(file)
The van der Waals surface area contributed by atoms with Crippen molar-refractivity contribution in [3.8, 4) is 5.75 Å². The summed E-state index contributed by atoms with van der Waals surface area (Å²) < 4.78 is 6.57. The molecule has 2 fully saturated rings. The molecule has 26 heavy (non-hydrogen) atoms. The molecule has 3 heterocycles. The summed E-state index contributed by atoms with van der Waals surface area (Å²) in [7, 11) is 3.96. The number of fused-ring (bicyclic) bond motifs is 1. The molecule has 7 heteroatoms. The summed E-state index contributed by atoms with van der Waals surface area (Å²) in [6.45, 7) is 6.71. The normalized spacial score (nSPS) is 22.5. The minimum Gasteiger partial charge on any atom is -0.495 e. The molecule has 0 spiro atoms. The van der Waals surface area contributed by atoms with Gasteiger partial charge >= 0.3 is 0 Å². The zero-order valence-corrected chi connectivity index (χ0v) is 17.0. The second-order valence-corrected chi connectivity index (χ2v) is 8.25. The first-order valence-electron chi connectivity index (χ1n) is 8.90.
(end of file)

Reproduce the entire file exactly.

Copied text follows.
The van der Waals surface area contributed by atoms with Crippen molar-refractivity contribution in [3.8, 4) is 5.75 Å². The summed E-state index contributed by atoms with van der Waals surface area (Å²) < 4.78 is 6.57. The molecule has 2 fully saturated rings. The molecule has 26 heavy (non-hydrogen) atoms. The molecule has 3 heterocycles. The summed E-state index contributed by atoms with van der Waals surface area (Å²) in [7, 11) is 3.96. The number of fused-ring (bicyclic) bond motifs is 1. The molecule has 7 heteroatoms. The summed E-state index contributed by atoms with van der Waals surface area (Å²) in [6.45, 7) is 6.71. The normalized spacial score (nSPS) is 22.5. The minimum Gasteiger partial charge on any atom is -0.495 e. The molecule has 0 spiro atoms. The van der Waals surface area contributed by atoms with Gasteiger partial charge >= 0.3 is 0 Å². The zero-order valence-corrected chi connectivity index (χ0v) is 17.0. The second-order valence-corrected chi connectivity index (χ2v) is 8.25. The first-order valence-electron chi connectivity index (χ1n) is 8.90.